A mechanical failure caused an MQ-1B Predator to crash on Nov. 8, 2015, in U.S. Central Command’s area of operations, according to Air Combat Command.
The mechanical failure occurred in the drone’s “left tail clamp and/or tail clamp bolts,” according to an Air Combat Command Accident Investigation Board report released Monday.
“The aircraft entered an unrecoverable spin and the impact destroyed the aircraft,” according to the report. “All indications are that the maintenance personnel correctly complied with all maintenance actions and were not a factor to this mishap.”
The Predator was destroyed, and its loss is valued at roughly $5.3 million, according to the report.
Although the report does not specify the country where the crash occurred, CENTCOM’s area of operations includes Afghanistan, Iraq and other countries in the Middle East, as well as parts of North Africa and Central Asia.
The Predator was assigned to the 432nd Wing at Creech Air Force Base, Nevada, and operated by a launch and recovery element from the 46th Expeditionary Reconnaissance Squadron at a deployed location in theater.
While supporting combat operations, the drone encountered a failure with its Outside Air Temperature sensor and began to return to base, the report reads.
On descent for landing, the drone pilot began to work through an arrival checklist, at which time the failure on the left tail began.
The investigation found that the mechanical failure caused an in-flight loss of the left tail insert and attached left tail.
When the pilot alternated left and right inputs, the additional mechanical and aerodynamic loads broke an already weakened left tail from the aircraft.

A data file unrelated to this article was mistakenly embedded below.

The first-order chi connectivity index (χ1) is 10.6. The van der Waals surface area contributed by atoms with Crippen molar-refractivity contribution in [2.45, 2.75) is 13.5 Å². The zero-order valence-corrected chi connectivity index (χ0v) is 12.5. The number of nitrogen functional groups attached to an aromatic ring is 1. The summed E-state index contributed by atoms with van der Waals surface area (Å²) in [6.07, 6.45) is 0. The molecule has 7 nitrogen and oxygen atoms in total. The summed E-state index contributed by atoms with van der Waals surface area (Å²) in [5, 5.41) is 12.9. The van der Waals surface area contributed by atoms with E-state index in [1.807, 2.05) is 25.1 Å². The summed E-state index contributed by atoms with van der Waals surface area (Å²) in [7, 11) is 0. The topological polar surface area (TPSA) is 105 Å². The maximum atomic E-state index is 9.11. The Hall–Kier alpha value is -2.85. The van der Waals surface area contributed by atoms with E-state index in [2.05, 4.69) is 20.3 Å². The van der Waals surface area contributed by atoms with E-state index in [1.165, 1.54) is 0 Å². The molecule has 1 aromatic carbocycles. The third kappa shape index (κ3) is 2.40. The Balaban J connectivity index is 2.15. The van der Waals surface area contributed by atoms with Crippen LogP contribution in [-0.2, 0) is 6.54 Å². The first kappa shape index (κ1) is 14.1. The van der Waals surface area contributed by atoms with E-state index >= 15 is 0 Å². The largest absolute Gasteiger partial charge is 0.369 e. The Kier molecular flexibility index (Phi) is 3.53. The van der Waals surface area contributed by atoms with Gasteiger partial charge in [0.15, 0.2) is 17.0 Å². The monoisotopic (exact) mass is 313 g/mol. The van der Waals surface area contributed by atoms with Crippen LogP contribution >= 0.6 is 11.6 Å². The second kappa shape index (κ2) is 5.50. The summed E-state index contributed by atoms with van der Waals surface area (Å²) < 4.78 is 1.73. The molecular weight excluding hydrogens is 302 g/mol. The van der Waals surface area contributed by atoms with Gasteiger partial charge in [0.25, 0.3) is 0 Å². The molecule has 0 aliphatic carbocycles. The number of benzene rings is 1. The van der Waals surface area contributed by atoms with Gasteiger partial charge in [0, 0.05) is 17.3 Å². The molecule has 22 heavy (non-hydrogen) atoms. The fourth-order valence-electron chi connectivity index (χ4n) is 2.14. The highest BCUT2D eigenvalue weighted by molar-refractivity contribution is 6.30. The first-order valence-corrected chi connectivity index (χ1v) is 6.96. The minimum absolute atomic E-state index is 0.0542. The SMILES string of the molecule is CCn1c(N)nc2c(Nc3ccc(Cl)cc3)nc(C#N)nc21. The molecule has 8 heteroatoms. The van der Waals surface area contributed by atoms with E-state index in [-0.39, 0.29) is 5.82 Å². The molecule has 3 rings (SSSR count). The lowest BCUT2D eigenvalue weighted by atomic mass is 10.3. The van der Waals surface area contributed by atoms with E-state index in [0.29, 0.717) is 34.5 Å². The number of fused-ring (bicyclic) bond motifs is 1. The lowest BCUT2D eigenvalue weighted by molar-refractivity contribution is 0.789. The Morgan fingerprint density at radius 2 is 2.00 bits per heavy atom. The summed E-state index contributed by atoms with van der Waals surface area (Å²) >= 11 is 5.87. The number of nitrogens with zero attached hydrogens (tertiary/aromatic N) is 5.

The pilot struggled to regain control of the drone following the loss of the left tail, according to the report. The aircraft crashed after 27 seconds of uncontrolled flight. There were no reported injuries or damage to government or private property, according to the report.
The drone was inverted at the time of impact, and the subsequent fire destroyed the aircraft while keeping the debris field relatively consolidated, according to recovery personnel sent to the scene.
”The recovery crew searched the area surrounding the crash site for several miles, but no additional pieces were recovered,” the report reads.
The crew never found the left tail and left tail insert, nor did they find the left tail clamp or clamp bolts, according to the report.
The aircraft’s left and right tails likely had 4,861.8 and 3,126.8 flight hours, respectively, according to the report.
The report concluded that the drone had been properly maintained and had experienced no abnormal in-flight behavior prior to the incident. In addition, the report found there “were no human factors applicable to this mishap.”